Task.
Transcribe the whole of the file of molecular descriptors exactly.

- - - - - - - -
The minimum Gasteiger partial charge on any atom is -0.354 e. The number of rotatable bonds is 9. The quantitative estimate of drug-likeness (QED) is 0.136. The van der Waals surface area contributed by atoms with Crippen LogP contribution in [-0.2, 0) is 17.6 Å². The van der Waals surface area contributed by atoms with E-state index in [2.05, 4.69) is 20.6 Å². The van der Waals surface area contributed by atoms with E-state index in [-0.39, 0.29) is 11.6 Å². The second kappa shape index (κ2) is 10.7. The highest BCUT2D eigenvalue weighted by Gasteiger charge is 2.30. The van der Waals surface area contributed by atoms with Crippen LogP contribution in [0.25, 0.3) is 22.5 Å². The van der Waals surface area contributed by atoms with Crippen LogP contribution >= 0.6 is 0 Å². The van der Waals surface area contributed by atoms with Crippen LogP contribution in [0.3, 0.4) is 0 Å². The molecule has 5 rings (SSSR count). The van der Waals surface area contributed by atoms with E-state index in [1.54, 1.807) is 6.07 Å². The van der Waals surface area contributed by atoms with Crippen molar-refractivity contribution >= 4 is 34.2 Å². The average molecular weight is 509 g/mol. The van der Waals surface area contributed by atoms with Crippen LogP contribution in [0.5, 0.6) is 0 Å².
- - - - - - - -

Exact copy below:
The minimum Gasteiger partial charge on any atom is -0.354 e. The number of rotatable bonds is 9. The quantitative estimate of drug-likeness (QED) is 0.136. The van der Waals surface area contributed by atoms with Crippen LogP contribution in [-0.2, 0) is 17.6 Å². The van der Waals surface area contributed by atoms with E-state index in [2.05, 4.69) is 20.6 Å². The van der Waals surface area contributed by atoms with E-state index in [-0.39, 0.29) is 11.6 Å². The second kappa shape index (κ2) is 10.7. The highest BCUT2D eigenvalue weighted by Gasteiger charge is 2.30. The van der Waals surface area contributed by atoms with Crippen LogP contribution in [0.25, 0.3) is 22.5 Å². The van der Waals surface area contributed by atoms with Crippen LogP contribution >= 0.6 is 0 Å². The van der Waals surface area contributed by atoms with Crippen LogP contribution in [0.3, 0.4) is 0 Å². The molecule has 5 rings (SSSR count). The van der Waals surface area contributed by atoms with E-state index in [1.54, 1.807) is 6.07 Å². The van der Waals surface area contributed by atoms with Crippen molar-refractivity contribution >= 4 is 34.2 Å². The average molecular weight is 509 g/mol. The van der Waals surface area contributed by atoms with Crippen LogP contribution in [0.5, 0.6) is 0 Å².